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Policy cooperation

The LRI programme’s fundamental objective is to link research to practice and policy, and in particular to advance approaches for the scientific assessment of the safety of chemicals as well as to improve our understanding of the potential health and environmental risks.

By fostering innovative research, we help improve the information needed for science-based decision making, as well as building inter-disciplinary and international scientific networks and engaging with partners around the world to link research to practice and policy.

The LRI program is tailored to adapt to changing issues in chemical safety assessment, to improve consumer confidence in our products, and to support our goal to be the leader in chemical safety assessment research.

Recently, we have aimed to contribute at a regulatory level in the areas of read-across, skin sensitisation, and bioaccumulation. While regulatory agencies require extensive animal testing, alternative methods may also be used. In this context, LRI and its network have made key advances with ECHA both in non-testing by read-across and in-vitro testing for skin sensitization. This results in significant animal savings for companies carrying out regulatory filings, and is particularly beneficial for low tonnage chemicals for REACH 2018, as well as for internal R&D safety evaluations.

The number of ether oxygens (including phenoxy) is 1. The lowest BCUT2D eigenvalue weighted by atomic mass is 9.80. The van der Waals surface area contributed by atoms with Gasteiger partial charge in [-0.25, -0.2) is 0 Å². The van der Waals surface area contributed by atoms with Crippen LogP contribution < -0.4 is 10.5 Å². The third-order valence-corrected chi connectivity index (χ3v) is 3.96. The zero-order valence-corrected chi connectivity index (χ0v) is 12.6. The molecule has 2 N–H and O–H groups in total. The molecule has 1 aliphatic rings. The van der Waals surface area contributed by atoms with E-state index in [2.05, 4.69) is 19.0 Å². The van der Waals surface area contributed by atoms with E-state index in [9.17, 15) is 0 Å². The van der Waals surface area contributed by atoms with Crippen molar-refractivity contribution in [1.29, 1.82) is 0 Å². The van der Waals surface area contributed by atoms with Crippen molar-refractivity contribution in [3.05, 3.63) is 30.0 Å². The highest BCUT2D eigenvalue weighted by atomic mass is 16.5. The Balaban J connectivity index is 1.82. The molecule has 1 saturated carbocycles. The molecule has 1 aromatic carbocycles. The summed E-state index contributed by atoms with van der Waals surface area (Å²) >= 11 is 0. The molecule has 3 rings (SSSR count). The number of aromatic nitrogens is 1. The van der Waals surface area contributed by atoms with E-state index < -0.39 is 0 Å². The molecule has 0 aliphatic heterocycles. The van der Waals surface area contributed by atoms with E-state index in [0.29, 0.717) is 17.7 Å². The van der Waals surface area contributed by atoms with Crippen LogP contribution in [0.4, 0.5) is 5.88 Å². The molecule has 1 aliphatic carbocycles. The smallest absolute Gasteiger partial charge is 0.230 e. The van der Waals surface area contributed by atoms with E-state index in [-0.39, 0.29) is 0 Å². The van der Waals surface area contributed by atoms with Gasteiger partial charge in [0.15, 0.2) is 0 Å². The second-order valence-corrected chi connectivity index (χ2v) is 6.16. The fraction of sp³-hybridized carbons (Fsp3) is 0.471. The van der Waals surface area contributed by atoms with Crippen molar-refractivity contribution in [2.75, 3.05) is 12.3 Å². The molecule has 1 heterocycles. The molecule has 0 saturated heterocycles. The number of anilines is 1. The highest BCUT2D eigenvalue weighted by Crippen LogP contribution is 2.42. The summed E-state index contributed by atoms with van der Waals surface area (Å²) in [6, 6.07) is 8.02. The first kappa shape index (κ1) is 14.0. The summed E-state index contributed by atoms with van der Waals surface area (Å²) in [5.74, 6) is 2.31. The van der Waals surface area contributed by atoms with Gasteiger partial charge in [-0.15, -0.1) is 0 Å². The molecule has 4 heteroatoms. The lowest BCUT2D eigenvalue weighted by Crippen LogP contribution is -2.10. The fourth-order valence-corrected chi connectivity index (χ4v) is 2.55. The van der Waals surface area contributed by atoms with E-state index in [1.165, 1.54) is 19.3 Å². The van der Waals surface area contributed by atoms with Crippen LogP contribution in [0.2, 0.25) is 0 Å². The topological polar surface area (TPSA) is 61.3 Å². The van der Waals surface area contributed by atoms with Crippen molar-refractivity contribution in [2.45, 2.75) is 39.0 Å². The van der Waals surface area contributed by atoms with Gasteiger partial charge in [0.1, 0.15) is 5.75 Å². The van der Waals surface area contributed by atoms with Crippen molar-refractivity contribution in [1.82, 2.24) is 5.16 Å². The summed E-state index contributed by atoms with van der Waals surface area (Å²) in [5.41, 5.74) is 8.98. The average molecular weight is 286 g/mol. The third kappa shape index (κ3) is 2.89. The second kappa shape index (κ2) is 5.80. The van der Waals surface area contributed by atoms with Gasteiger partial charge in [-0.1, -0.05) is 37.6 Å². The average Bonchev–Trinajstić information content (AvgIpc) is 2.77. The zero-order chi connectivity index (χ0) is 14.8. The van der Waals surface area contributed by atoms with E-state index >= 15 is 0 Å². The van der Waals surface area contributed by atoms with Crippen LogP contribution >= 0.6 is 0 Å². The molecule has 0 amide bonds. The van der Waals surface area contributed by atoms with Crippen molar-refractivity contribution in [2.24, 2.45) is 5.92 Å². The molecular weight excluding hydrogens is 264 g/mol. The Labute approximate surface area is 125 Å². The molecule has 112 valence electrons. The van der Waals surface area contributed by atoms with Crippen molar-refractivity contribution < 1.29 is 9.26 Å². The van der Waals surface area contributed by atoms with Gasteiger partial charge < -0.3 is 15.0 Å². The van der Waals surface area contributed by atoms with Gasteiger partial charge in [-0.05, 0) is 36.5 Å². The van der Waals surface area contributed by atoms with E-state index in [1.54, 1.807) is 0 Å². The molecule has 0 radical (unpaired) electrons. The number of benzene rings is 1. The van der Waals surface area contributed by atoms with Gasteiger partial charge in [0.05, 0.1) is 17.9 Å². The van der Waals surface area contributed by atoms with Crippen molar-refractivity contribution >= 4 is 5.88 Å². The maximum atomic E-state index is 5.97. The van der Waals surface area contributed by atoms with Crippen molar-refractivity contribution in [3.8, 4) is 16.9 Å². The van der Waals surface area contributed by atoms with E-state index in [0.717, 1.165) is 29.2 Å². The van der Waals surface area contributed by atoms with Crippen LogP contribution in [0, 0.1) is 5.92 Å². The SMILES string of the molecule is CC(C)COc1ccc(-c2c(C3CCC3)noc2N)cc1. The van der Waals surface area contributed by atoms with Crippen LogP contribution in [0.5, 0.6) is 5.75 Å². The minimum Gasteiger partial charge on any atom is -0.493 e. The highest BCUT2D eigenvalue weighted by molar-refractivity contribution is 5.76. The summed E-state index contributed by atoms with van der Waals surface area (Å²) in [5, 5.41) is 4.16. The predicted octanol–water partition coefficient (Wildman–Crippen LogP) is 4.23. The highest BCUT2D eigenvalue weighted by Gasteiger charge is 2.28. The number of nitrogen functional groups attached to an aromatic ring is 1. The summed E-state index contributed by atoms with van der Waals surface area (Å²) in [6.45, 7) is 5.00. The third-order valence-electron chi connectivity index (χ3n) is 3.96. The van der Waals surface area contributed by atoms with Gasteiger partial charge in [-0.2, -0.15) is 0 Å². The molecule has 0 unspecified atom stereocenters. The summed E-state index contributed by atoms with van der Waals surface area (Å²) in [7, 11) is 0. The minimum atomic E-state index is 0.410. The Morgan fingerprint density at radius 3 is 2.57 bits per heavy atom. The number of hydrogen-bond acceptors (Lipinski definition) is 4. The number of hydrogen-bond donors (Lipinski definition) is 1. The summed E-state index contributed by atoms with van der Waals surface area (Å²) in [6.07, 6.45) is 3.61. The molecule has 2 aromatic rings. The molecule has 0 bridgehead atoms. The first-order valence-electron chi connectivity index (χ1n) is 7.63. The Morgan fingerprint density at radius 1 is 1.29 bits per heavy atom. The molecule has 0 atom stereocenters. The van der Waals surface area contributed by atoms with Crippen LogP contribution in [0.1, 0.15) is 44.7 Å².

Additionally, the LRI works closely with ECHA and Member States in the area of environmental bioaccumulation to contribute to the 2015 PBT guidance update. Finally, the LRI’s Endocrine Modulation Steering Group has contributed to the ED impact assessment for the European Commission, providing useful information for the EC ED community strategy revision. The ED expertise accumulated within the LRI programme has provided for four OECD test guidelines in the past.

The LRI also creates momentum on key science issues such as evaluating quality of epidemiology studies (see under PROJECTS tab, e.g. LRI-EMSG58 and LRI-Q3), leading the way on eco-system impact assessment of chemicals (e.g. LRI-ECO19), making sense of 21st century toxicity data (e.g. LRI-AIMT2, 3, and 4), and understanding societal acceptance of new chemical technologies through benefits and risk governance (e.g. LRI-S2 and S3).

 

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